A trademark indicates the source of your goods or services and is how customers recognize your goods or services in the marketplace. It provides legal protection for your brand. A trademark is very different from a patented invention or a copyrighted creative work.
Below details to find how these three types of intellectual property differ
Trademark – A trademark protects brand names, slogans, logos, and other source identifiers.
Copyright – A copyright protects original artistic works, like songs, movies, and books.
Patent – A patent protects new inventions, processes, and machines.
Trademark or brand
A brand is a marketing concept tied to how people feel about a product or service. Companies use different colors, images, and qualities to influence these emotions. For example, a certain brand might make you feel confident, calm, or secure. Another might make you feel eager or excited. A trademark, on the other hand, provides legal protection for a brand. It creates enforceable rights in a brand’s identity. Traditional types of trademarks include brand names, slogans, and logos:
Non-traditional trademarks include sounds, colors, and shapes. Almost anything can be a trademark, so long as it indicates the source of products or services. You don’t need a brand to have a trademark. You simply need to use a word, symbol, or design to indicate the source of your products or services and to distinguish them from the products or services of your competitors. That makes you a trademark owner.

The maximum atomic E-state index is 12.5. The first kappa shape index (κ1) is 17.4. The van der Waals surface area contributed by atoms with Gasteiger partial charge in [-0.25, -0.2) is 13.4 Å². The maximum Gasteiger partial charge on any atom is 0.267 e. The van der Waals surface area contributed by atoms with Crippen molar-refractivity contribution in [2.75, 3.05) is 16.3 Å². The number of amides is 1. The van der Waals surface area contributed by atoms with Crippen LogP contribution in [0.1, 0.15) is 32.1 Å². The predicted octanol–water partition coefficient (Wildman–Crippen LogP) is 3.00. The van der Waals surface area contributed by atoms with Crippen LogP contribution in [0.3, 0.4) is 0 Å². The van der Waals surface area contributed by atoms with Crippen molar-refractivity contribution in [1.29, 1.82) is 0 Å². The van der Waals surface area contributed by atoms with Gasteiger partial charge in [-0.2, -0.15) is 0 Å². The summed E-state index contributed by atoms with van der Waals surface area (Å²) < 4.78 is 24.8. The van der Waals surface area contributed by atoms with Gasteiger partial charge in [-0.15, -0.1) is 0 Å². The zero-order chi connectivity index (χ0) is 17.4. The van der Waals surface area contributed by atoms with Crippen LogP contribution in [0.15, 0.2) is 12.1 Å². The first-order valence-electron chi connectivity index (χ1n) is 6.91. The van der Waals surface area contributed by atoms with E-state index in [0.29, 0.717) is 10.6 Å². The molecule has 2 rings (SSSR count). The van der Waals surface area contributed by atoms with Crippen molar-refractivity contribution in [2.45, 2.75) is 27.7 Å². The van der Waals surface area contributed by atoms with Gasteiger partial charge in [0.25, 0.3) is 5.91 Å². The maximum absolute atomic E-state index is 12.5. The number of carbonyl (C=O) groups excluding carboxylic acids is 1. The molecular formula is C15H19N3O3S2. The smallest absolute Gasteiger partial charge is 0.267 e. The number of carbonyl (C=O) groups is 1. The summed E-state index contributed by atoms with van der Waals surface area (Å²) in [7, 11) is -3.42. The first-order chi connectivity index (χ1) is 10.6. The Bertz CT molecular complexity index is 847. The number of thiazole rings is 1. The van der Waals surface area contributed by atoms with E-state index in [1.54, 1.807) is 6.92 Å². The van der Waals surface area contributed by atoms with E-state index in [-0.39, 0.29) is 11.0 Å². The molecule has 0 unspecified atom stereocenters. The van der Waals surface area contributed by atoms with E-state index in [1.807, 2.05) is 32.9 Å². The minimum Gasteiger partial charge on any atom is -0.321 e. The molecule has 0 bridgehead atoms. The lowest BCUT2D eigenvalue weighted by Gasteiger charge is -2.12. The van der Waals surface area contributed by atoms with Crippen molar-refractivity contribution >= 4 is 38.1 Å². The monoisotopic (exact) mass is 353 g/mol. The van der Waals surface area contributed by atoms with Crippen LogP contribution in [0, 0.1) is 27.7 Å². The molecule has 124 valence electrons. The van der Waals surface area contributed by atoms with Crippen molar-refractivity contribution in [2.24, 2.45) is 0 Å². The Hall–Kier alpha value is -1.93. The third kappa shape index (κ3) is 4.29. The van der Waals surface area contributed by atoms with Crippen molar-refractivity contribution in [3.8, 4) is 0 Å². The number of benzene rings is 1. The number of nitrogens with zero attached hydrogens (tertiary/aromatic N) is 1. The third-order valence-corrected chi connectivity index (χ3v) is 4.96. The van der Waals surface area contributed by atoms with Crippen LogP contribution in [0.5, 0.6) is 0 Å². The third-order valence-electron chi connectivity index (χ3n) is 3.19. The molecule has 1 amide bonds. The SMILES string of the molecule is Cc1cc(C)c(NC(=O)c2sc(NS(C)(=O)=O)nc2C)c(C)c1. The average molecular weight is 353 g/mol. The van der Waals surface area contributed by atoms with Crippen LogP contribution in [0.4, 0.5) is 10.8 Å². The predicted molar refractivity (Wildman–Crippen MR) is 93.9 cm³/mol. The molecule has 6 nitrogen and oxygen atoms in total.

Trademark, domain name, or trade name
In addition to owning a trademark, you might also have a domain name or a trade name or both. At first glance, the concepts seem similar, but they actually serve different functions. A trademark indicates the source of your goods or services. Examples of trademarks include:
A domain name is the internet address of your website. Some people refer to it as a “Uniform Resource Locator,” “URL,” or “web address.” Examples of domain names include payless.com, uhaul.com, and PNC.com
A trade name is the name of your business orgnisation. Some people refer to them as “business names,” “company names,” “doing business as names,” “DBA names,” or “fictitious names.” Examples of trade names include Payless Shoesource Worldwide Inc., U-Haul Limited, Inc., and The Financial Services Group, Inc.
Although a domain name or trade name can also be a trademark, it doesn’t have to be. It all depends on how you use it.